It's interesting because you can really see the evolution of LucasArts games - that long line from Maniac Mansion, with its complicated single location, right through to The Secret of Monkey Island when they got the balance of it all just right.

So, even when Zak McKracken is accidentally your first LucasArts experience, playing those earlier games after playing Monkey Island is sometimes just too frustrating. But if there was any game I could go back in time and play when it was new and truly innovative, it would be this one.


Cheers for the awesome articles. Looking forward to the Zak McKracken one, as I love that game, and hate my dad who built an effin Russian-English Word Matching Quiz that I had to solve before the game would actually start. He felt that the "educational value" of that game needed to be more than my 5 year old Russian essense, trying to play an American game in ENGLISH without knowing the meaning of the words, green verbs included. I guess he's the kind of a man for whom cocaine wouldn't be enough, and he would, against all odds, invent crack cocaine. Perhaps he did. I can't be sure. You might think that "SIERRA" is evil, but Zak is the only game I've ever "died" in by closing the window blinds. I couldn't even quit the game after that. I think I pressed "reset," but I don't remember. It was twenty years ago.

Shut up. I was FIVE.

P.S. I swear to god that my father did not invent crack. I swear to god that he DID invent a word matching thing. My favorite word was "credit card" because that was the only two-word aggregate on that list. Both my father and I are sending you warmest regards from United States.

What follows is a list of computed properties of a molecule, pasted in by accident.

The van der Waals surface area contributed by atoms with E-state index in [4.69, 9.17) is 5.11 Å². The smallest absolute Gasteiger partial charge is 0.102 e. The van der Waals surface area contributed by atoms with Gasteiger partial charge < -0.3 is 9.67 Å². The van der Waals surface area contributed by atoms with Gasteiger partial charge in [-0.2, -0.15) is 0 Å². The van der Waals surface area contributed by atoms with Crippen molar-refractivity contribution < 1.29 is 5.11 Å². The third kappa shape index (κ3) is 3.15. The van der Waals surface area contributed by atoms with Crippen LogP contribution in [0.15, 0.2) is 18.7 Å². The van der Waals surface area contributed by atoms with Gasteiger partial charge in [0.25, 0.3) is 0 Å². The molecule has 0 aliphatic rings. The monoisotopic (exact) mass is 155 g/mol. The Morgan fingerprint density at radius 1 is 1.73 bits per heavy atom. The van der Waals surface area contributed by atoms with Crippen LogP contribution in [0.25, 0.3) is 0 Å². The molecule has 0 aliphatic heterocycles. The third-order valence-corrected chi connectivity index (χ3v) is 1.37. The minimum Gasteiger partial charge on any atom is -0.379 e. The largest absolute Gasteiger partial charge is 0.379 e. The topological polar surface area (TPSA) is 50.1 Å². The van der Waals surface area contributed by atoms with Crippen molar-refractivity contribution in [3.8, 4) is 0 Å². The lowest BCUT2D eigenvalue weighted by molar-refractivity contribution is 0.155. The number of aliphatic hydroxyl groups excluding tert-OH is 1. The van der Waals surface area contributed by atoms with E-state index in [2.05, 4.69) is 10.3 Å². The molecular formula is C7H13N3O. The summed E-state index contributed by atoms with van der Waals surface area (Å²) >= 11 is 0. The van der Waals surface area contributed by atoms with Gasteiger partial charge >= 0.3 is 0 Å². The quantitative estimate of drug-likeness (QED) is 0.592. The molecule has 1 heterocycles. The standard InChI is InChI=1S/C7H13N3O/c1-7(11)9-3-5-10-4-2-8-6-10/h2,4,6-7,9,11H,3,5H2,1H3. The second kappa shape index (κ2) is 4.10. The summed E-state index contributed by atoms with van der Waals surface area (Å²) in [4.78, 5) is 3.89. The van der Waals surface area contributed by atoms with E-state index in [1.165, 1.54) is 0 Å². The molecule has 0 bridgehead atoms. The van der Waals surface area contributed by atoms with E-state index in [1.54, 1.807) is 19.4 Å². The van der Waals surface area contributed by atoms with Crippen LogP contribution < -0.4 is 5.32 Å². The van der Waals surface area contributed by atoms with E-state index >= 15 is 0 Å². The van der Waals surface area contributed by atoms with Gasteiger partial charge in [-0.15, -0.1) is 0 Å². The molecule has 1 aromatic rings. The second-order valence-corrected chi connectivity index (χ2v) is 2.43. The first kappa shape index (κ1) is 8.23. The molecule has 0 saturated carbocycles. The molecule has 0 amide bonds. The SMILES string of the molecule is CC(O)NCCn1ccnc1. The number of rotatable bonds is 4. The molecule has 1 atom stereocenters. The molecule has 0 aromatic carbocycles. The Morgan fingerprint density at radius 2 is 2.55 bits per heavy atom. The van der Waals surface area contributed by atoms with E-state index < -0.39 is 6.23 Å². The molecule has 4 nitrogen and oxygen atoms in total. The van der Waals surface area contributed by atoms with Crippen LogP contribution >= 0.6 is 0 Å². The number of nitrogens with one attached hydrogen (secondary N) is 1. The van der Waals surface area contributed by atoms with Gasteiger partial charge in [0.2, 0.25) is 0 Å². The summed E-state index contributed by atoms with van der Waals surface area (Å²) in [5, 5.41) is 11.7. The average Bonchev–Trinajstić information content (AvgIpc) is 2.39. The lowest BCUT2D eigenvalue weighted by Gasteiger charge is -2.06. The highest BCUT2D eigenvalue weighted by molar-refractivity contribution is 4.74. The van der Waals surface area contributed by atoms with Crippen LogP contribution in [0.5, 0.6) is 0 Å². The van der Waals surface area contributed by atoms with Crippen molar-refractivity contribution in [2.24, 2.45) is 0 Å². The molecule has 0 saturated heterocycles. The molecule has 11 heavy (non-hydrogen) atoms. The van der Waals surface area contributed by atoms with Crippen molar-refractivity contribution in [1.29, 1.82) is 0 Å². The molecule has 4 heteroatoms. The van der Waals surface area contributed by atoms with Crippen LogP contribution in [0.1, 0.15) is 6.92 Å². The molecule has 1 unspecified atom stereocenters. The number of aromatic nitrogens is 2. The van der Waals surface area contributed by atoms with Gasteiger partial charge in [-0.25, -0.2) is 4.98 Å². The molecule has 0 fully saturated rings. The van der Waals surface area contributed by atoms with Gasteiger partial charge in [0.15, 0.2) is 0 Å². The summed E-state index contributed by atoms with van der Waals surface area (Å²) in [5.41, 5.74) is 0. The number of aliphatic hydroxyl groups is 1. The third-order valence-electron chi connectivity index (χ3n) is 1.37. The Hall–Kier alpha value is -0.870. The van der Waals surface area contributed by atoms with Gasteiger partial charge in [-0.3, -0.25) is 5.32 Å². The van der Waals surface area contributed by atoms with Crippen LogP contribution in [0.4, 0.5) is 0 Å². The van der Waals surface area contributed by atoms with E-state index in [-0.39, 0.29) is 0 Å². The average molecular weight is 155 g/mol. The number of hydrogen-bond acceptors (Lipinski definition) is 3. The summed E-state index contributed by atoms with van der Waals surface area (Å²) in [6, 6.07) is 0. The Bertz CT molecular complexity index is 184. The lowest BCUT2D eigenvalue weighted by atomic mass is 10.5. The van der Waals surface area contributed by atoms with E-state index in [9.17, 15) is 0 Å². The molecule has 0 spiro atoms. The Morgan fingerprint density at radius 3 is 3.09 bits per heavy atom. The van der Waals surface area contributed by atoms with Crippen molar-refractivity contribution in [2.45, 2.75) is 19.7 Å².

What a wonderful game! The gameplay can be frustrating as has been pointed out by others, but, really, nobody's forcing you to play through. The frustrating difficulty is part of the experience, like reading a foreign book when you don't know the language very well.

It's important that the game is original, which here is a word that means "bold storyline that is unique and lingers in the memory." Twenty years later (is it really that long?) we're still talking about this game, and remembering it, and some of us are even playing it as well. But even if you don't play it, the game is worthwhile and valued as a memory. And if you do play it, but don't complete it or get far at all, it's worthwhile as an experience.

Also I think it's massive in Germany for some reason.


I hate to be all negative again after the debacle with Maniac Mansion last month, but I just don't like Zak McKracken.

The money thing was the first point that annoyed me. So you're telling me that I have to know everywhere that I have to go and everything I have to do before I start buying all these plane tickets? If I run out of money, tough, restart the game and do better? The only way to get more money is to win the lottery by cheating? And you don't ever know how much money you have on your CashCard, so while Zak's ample amount isn't too bad the three-plane-ticket Annie's card could easily leave you stranded quickly.